“Nothing has been more wholesome in the political process than the increased involvement of women.”
— Speaker Nancy Pelosi
It was in December, on her first day of shooting, that the photojournalist Elizabeth Herman found herself in a room on Capitol Hill with House Speaker Nancy Pelosi. “What a way to jump right into political portraiture,” Herman said.
Herman had begun the process of photographing 130 of the record-breaking 131 women who were sworn in to Congress this month — aiming to turn the stereotypical images of traditional American power (think: older white men dressed in suits) on its head.
Herman couldn’t have predicted how mightily Speaker Pelosi’s power would be flexed this week, of course — as she refused to allow President Trump to deliver his State of the Union address in the House chamber while the government is partly closed. (He ultimately bowed, agreeing to wait until the government reopens.)
Nevertheless, it seemed a perfect time to chat with Herman, 30, about her photography series, titled “Redefining Representation,” which aims to “evoke the imagery we are used to seeing in the halls of power, but place people not previously seen as powerful starkly in the frames.” It was co-shot with Celeste Sloman.
What did you hope to accomplish by photographing these women?
To expand what people view as possible and expand what comes into people’s minds when they hear the word “power.” These women are what power is, looks like and can look like.
How did you think about body language and staging as you were working to get your shots?
I think a lot about photographing women: What are the ways that power is taken away from women in visual representations? How can I be mindful of these broader ideas and themes while still also speaking to the woman as an individual? Especially when you’re trying to convey power, and you’re photographing women of color, it’s hard to do it in a way that isn’t trope-y, that isn’t just power posing. A lot of times, women of color, especially black women, are photographed in a way that portrays them as angry.
Also, a lot of these women are really used to having their portraits done — so [it’s about] getting them to not default into a political smile. I find that you have that same issue if you’re photographing teenage girls, where they know exactly their angles.
Some might say that we’ve been oversaturated with coverage of these women. A worthy argument?
The first woman wasn’t elected to Congress until 1917. The first black woman wasn’t elected to the House until 1968. The first woman of color wasn’t elected until 1964. The first black woman in the Senate wasn’t elected until 1992 — I was alive, and I’m not that old.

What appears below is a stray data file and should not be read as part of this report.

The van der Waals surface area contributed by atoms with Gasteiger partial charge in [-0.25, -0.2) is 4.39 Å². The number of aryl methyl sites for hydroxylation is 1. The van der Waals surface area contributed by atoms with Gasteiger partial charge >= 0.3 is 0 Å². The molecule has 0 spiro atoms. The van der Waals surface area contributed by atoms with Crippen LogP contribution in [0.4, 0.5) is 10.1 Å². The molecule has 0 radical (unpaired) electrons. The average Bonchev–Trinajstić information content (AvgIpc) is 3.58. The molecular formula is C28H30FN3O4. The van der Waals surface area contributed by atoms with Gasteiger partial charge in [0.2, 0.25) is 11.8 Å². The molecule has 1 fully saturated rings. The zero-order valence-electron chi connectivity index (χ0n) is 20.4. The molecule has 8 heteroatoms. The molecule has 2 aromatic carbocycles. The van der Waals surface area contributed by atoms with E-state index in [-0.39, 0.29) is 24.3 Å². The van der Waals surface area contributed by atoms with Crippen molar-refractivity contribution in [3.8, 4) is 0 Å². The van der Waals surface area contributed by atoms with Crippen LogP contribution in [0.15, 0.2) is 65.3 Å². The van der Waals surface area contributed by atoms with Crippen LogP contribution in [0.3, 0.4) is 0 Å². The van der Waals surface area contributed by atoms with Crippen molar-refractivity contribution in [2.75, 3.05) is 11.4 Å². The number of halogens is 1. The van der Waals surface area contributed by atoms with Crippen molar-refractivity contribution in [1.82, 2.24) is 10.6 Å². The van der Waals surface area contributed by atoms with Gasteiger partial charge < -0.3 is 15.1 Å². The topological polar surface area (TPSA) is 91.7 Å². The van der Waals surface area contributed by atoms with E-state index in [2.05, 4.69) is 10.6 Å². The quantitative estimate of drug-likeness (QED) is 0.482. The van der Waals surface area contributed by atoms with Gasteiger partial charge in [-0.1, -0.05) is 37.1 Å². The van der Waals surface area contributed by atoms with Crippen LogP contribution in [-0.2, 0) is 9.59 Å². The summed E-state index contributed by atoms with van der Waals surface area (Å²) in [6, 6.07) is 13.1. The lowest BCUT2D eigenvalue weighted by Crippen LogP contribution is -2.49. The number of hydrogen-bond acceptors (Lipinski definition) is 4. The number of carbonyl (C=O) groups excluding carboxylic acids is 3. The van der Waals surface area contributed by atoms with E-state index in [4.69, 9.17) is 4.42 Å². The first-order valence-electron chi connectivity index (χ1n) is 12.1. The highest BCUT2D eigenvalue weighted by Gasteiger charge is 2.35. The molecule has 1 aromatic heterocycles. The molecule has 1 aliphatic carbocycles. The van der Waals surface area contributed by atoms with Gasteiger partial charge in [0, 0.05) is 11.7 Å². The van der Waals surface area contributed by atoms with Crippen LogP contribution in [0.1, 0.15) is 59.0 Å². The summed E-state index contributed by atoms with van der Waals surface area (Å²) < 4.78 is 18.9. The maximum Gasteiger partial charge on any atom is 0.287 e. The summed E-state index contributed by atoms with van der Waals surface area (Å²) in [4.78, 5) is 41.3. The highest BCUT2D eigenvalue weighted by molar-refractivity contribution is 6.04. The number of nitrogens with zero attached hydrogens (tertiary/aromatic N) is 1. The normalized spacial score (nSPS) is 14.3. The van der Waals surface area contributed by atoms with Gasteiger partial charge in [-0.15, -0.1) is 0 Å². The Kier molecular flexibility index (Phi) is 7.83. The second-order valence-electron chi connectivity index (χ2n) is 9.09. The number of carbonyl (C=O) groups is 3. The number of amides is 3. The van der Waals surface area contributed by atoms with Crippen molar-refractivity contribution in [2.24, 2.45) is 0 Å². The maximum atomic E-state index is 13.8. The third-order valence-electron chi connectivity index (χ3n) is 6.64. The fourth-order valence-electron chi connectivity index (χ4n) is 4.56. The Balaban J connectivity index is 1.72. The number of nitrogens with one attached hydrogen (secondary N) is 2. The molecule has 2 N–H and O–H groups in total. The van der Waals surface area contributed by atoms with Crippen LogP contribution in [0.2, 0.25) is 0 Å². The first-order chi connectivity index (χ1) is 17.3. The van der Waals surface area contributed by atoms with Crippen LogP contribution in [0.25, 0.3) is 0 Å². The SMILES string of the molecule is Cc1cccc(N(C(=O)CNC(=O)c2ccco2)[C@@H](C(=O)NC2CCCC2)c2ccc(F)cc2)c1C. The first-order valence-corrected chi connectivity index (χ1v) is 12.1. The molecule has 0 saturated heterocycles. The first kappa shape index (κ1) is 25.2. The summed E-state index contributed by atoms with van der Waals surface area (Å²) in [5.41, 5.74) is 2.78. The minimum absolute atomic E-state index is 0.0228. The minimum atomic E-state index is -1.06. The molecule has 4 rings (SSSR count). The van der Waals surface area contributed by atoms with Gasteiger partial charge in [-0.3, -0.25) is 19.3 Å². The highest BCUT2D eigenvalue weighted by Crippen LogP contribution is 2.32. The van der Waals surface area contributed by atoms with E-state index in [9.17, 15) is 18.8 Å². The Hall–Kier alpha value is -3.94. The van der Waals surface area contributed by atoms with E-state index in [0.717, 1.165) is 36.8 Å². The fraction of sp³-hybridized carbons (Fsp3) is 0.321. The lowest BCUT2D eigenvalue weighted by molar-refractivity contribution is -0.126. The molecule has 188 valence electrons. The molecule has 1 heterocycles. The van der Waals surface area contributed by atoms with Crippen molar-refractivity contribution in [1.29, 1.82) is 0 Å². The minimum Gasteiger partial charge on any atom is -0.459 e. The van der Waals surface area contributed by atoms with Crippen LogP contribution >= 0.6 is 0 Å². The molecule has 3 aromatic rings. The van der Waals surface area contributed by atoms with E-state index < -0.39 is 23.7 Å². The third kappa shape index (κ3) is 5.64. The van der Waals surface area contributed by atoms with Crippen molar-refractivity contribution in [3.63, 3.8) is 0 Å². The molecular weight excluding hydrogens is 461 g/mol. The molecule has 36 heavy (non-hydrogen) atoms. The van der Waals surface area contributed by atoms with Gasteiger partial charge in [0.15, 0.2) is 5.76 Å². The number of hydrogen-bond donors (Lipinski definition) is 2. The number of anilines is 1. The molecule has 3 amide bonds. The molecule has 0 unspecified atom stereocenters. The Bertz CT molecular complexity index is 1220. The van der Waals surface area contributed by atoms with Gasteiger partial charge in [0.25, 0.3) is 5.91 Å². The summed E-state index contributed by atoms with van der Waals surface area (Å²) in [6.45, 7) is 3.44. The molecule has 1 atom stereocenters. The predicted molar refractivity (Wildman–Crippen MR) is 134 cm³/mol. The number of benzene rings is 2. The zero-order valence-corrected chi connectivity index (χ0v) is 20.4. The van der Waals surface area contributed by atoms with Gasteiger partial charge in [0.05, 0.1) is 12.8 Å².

Saying that we’ve covered all there is to cover about women and women politicians and women in power is just not true.
What was Speaker Pelosi like to photograph?
I knew that Pelosi’s family had known J.F.K., and the official White House portrait of him was so striking. She walked in, and her suit looked very similar to J.F.K.’s suit. So I explained the concept and asked her if she’d be O.K. posing like him. [In the portrait, Kennedy is wearing a tan suit; his arms are crossed and he’s looking down.]
We tried a few different versions — I have ones of her looking down that exactly mimic his photo — but then, when women look down in portraiture, it often reads as demure. So I asked her to look back up at the camera.
Women do have to make edits to the way they look and the way they speak and the way they present themselves in order to be perceived as in power. They cannot just look down and be read as “thinking” — which is what J.F.K.’s portrait is about.
In my mind, though, it was one of the closest nods to the reference photos.
More women in your circle, more success
Women who communicate regularly with a female-dominated inner circle — or have strong networking ties to two or three women — are more likely to attain high-ranking leadership positions, a new study by the University of Notre Dame and Northwestern University found.
For men, the larger their network — regardless of gender makeup — the more likely they are to earn a high-ranking position. But women who have social networks that resemble their male counterparts are more likely to hold low-ranking positions.
In 1917, 128 years after the first United States Congress convened, Jeannette Rankin of Montana won a seat in the House of Representatives, becoming the first woman ever elected to federal office.
A headline in The Times in 1917, about a speech Rankin had given on suffrage and child welfare at Carnegie Hall, proclaimed: “‘Lady From Montana’ Talks.”
Here she is, in a Library of Congress photo, shoulder-to-shoulder with hundreds of men.
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